The U.S. Department of Health & Human Services has announced the opportunity for public comment about Phase 3 in its five-year “National Action Plan to Prevent Healthcare-Associated Infections: Roadmap to Elimination.”
A new chapter on long-term care focuses on combating HAIs in nursing facilities and skilled nursing facilities. It extends earlier efforts that focused on acute care hospitals (Phase 1), ambulatory surgical centers and end-stage renal disease facilities (Phase 2) and influenza vaccination of healthcare personnel (Phase 2).
The LTC strategy proposes to expand the activities of multiple federal and nonfederal partners to combat HAIs prevalent in LTC settings, including urinary tract infection, lower respiratory tract infections, influenza and influenza-like illness, Clostridium difficile infection and skin, soft tissue and wound infections.
According to the recommendations, progress should be assessed by tracking resident influenza and pneumonia vaccination rates and the rates of CDI and UTI.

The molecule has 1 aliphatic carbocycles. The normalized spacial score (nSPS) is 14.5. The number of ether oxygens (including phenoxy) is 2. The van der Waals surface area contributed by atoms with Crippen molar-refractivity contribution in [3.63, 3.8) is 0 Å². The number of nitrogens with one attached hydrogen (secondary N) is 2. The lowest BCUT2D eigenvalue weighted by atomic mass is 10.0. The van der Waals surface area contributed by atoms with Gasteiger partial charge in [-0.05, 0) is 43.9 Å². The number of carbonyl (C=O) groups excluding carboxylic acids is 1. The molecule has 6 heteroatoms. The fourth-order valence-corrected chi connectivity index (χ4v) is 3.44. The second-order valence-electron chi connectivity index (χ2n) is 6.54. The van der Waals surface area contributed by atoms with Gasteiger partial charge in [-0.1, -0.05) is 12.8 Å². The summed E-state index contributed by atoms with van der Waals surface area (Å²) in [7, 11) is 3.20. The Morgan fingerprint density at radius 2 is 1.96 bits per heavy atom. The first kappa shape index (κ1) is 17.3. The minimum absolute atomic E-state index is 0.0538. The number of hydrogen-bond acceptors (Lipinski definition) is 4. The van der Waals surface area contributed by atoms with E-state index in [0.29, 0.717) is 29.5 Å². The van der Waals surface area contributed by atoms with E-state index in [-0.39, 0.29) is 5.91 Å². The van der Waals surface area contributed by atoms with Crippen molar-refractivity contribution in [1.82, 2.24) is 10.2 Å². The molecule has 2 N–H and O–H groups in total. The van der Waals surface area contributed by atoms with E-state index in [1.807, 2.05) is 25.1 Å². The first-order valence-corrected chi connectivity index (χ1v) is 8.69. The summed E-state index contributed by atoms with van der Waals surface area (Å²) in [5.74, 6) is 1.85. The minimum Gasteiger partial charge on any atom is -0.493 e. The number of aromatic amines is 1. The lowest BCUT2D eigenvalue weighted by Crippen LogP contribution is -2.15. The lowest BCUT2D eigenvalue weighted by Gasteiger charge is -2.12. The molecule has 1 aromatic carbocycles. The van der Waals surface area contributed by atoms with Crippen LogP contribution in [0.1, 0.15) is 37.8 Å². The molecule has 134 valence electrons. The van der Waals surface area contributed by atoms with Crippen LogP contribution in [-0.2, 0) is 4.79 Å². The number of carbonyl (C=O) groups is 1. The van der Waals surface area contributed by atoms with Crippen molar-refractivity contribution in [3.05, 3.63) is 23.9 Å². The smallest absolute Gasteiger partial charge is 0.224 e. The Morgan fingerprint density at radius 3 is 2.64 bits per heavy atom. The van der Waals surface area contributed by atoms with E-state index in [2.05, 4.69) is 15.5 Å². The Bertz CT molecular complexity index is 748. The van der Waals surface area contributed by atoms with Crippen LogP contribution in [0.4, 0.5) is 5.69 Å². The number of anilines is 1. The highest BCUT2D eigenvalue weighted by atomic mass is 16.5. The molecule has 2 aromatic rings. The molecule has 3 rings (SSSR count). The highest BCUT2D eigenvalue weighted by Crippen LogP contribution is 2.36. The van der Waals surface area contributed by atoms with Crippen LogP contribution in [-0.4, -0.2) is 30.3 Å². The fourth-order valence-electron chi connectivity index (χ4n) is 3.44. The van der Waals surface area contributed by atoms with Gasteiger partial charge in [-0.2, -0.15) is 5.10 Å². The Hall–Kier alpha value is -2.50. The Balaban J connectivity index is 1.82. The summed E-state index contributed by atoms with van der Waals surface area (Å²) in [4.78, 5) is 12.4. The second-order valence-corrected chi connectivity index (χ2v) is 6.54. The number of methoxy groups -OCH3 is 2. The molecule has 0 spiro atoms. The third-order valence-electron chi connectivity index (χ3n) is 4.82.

CDI rates have reached epidemic levels among the general population, according to information in the chapter. Hospitalization rates doubled from 2000 to 2005 and the death rate increased fivefold from 1999 to 2004. Hospitalization and death rates are disproportionately higher among people ages 65 and older. In at least one state, more than half of healthcare-associated CDI cases are estimated to appear in nursing homes. The situation is complicated by increased rates of antibiotic resistance among the elderly, potentially making treatment more difficult.
UTI, including catheter-associated UTI, is the most commonly reported and treated infection in nursing homes and skilled nursing facilities. It also is a leading driver of 30-day hospital readmissions from those facilities. As with CDI, UTI treatment can be complicated by past antibiotic treatment, according to the recommendations. Unique diagnostic and management challenges for older patients also add complexity.
The chapter details strategies for addressing these issues. Proposed activities include expanded research, extended application of existing practice guidelines, development of new practice guidelines, provider implementation of national quality improvement initiatives and payment policies that promote infection control and reduction.
To read a PDF of the new chapter, visit http://1.usa.gov/MI9D0N. Comments may be submitted to OHQ@hhs.gov through Aug. 22.